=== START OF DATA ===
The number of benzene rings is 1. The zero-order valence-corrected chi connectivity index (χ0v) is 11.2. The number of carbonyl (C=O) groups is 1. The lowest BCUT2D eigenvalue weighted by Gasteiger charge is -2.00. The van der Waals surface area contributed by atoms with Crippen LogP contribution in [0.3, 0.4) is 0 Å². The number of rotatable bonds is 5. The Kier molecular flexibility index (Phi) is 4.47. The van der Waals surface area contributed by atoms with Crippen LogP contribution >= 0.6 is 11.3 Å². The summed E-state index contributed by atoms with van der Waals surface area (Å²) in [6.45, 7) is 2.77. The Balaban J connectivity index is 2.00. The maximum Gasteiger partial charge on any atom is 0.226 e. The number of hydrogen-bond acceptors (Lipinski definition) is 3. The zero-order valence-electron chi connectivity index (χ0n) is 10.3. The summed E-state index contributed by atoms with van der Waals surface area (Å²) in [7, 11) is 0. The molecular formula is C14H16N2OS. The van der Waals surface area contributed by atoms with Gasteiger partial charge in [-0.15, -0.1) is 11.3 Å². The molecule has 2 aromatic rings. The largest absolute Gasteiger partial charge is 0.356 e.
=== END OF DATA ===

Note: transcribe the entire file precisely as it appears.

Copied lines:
The number of benzene rings is 1. The zero-order valence-corrected chi connectivity index (χ0v) is 11.2. The number of carbonyl (C=O) groups is 1. The lowest BCUT2D eigenvalue weighted by Gasteiger charge is -2.00. The van der Waals surface area contributed by atoms with Crippen LogP contribution in [0.3, 0.4) is 0 Å². The number of rotatable bonds is 5. The Kier molecular flexibility index (Phi) is 4.47. The van der Waals surface area contributed by atoms with Crippen LogP contribution >= 0.6 is 11.3 Å². The summed E-state index contributed by atoms with van der Waals surface area (Å²) in [6.45, 7) is 2.77. The Balaban J connectivity index is 2.00. The maximum Gasteiger partial charge on any atom is 0.226 e. The number of hydrogen-bond acceptors (Lipinski definition) is 3. The zero-order valence-electron chi connectivity index (χ0n) is 10.3. The summed E-state index contributed by atoms with van der Waals surface area (Å²) in [7, 11) is 0. The molecular formula is C14H16N2OS. The van der Waals surface area contributed by atoms with Gasteiger partial charge in [-0.15, -0.1) is 11.3 Å². The molecule has 2 aromatic rings. The largest absolute Gasteiger partial charge is 0.356 e.